Make them a little bigger and domesticate them and the Gulf Fritillary looks like it would make for a psychedelic furry pet. Note how the proboscis is rolled up and stored away as this Gulf Fritillary strikes a relaxed pose.
A lone Gulf Fritillary takes nourishment after surviving severe storms that passed over the Audubon House pollinator garden during the late afternoon.
Green Orchid Bees swarmed all over the pollinator garden at Audubon House on Sunday morning. Their eerily, long proboscis dipping into the flowers accompanied by the almost silent buzzing of their beating wings. Euglossa dilemma hard at work during Memorial Day weekend.
Dragonflies in the pollinator garden at Audubon House. As predators they perch on high waiting for their prey to wander by. Amazingly, they spend most of their lives, months to years, underwater in another carnivorous form called a nymph before metamorphosing into the short-lived — a few scant months if they don’t have the misfortune of being eaten themselves — dragonfly. A prehistoric form of the dragonfly had a wingspan up to three feet across!
A Gulf Fritillary makes the breakfast rounds in the first light of the day in the pollinator garden at Audubon House. In many of these images the wings are backlit by the Sun highlighting their scales, which give a grainy appearance to the wings. The topside appearance of Agraulis vanillae is less complex than the striking underside.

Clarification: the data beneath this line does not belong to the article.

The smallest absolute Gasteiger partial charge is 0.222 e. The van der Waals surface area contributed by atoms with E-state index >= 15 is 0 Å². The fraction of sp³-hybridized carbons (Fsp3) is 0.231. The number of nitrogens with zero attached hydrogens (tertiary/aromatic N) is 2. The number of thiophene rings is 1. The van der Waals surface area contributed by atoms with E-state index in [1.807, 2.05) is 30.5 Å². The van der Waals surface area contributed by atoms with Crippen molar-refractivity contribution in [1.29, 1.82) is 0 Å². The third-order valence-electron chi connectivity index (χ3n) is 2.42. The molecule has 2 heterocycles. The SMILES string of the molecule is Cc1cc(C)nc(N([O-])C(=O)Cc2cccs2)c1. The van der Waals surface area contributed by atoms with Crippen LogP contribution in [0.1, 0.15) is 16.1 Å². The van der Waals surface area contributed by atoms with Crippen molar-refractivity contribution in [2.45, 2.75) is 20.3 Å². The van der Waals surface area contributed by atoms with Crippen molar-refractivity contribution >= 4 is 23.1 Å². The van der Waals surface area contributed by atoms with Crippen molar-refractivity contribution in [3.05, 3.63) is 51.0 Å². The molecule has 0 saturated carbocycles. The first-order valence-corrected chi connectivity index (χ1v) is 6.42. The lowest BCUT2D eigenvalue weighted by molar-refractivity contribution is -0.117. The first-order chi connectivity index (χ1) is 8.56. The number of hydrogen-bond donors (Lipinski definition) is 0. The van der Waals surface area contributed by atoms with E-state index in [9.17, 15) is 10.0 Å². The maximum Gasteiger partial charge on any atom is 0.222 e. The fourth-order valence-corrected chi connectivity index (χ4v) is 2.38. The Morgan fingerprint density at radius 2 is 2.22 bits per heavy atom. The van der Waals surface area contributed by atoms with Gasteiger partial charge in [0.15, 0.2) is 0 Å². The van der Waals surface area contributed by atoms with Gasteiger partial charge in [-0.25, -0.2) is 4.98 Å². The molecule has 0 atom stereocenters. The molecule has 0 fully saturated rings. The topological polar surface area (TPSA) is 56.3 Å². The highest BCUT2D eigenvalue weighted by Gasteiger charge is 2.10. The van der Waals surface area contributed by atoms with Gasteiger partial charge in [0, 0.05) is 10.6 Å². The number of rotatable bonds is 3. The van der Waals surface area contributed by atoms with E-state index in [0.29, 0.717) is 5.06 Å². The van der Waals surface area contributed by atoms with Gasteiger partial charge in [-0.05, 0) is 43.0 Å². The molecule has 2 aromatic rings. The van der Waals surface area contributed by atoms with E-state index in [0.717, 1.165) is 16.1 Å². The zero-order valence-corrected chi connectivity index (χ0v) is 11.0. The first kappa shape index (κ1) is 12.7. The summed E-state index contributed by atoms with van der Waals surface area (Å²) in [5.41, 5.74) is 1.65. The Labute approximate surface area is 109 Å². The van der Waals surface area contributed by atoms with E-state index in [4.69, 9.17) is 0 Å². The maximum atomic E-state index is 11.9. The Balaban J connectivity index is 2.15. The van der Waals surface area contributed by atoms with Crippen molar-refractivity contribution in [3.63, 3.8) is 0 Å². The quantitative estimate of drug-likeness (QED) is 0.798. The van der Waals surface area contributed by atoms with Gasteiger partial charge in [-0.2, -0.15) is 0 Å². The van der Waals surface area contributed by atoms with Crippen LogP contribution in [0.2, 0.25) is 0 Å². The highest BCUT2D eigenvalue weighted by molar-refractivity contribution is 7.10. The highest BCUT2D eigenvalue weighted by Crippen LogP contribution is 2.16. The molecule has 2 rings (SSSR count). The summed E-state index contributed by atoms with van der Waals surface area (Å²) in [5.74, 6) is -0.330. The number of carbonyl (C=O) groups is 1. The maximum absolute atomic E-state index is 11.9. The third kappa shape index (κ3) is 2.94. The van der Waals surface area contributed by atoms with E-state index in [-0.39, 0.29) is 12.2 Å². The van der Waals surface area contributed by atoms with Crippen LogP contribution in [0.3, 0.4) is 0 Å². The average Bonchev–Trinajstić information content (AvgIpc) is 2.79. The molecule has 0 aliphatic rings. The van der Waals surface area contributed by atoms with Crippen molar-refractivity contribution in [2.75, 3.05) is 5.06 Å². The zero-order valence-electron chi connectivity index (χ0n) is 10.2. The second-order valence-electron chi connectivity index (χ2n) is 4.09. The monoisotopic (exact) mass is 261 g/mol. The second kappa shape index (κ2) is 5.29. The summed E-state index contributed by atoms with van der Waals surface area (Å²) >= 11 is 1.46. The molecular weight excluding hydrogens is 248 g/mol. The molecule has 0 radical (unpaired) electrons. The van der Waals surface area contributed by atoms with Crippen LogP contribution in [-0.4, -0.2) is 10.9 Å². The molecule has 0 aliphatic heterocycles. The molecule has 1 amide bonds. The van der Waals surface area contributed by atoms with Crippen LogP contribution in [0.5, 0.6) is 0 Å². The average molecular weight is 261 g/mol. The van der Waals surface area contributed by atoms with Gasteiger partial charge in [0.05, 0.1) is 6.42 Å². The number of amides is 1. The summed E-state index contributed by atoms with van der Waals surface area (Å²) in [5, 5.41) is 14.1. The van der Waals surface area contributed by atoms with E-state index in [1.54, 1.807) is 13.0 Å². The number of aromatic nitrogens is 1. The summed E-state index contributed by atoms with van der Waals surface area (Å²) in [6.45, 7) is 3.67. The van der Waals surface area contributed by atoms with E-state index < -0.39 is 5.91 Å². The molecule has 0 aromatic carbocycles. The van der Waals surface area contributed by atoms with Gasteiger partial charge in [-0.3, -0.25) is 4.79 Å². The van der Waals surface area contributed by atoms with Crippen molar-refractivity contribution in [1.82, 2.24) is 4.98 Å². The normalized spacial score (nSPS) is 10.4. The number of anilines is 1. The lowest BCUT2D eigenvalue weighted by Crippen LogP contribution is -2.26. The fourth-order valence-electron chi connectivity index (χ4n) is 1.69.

There is something melancholy about the Great Southern White butterfly with its turquoise-tipped antennae. Perhaps it was today’s gusty wind that made photographing the butterflies difficult. Perhaps it is the Great Southern Whites appearance in great numbers foretelling summer is coming, with the summer heat soon to follow. Perhaps this prophesy of the hot and humid future is its preternatural misfortune. Regardless, the Great Southern White is nice to see flying haphazardly around the landscape like these individuals in the […]
Brought from Asia in 1905, the air potato has been smothering native Florida vegetation for over a century now with its long vines sprouting grasping tendrils and large leaves. Nothing in its new found land has an interest in eating this all-encompassing interloper until recently when a small red beetle, called the Air Potato Leaf Beetle, was brought over from China to take on the daunting task of eating its way through this exotic pest plant. The Oslo Riverfront Conservation […]
Portraits of White Peacock butterflies in the landscaping around Audubon House at the Oslo Riverfront Conservation Area. The garish Gaillardia flowers draw the White Peacock’s attention the most as a place to stop and feed on nectar. Note the coiled proboscis. Surprise! This bee flew by just as I was taking the photo. Nice catch that I did not even notice till I got home and looked at the photos. Anartia jatrophae sucks up the nectar.